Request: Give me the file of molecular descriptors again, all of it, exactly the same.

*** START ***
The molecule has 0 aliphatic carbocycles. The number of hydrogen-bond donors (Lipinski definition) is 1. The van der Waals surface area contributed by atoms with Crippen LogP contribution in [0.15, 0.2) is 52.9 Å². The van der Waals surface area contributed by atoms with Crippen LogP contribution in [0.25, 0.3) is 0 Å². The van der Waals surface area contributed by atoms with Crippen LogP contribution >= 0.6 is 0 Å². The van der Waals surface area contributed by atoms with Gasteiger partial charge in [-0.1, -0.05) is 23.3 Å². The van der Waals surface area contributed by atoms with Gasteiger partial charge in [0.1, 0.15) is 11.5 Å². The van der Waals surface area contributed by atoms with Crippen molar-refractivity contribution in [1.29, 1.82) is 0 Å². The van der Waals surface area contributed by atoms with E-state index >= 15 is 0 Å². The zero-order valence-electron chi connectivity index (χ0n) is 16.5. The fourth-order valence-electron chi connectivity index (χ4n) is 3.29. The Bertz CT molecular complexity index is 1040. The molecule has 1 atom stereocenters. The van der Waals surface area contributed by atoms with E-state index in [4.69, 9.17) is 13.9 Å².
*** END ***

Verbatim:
The molecule has 0 aliphatic carbocycles. The number of hydrogen-bond donors (Lipinski definition) is 1. The van der Waals surface area contributed by atoms with Crippen LogP contribution in [0.15, 0.2) is 52.9 Å². The van der Waals surface area contributed by atoms with Crippen LogP contribution in [0.25, 0.3) is 0 Å². The van der Waals surface area contributed by atoms with Crippen LogP contribution >= 0.6 is 0 Å². The van der Waals surface area contributed by atoms with Gasteiger partial charge in [-0.1, -0.05) is 23.3 Å². The van der Waals surface area contributed by atoms with Gasteiger partial charge in [0.1, 0.15) is 11.5 Å². The van der Waals surface area contributed by atoms with Crippen molar-refractivity contribution in [1.29, 1.82) is 0 Å². The van der Waals surface area contributed by atoms with E-state index >= 15 is 0 Å². The zero-order valence-electron chi connectivity index (χ0n) is 16.5. The fourth-order valence-electron chi connectivity index (χ4n) is 3.29. The Bertz CT molecular complexity index is 1040. The molecule has 1 atom stereocenters. The van der Waals surface area contributed by atoms with E-state index in [4.69, 9.17) is 13.9 Å².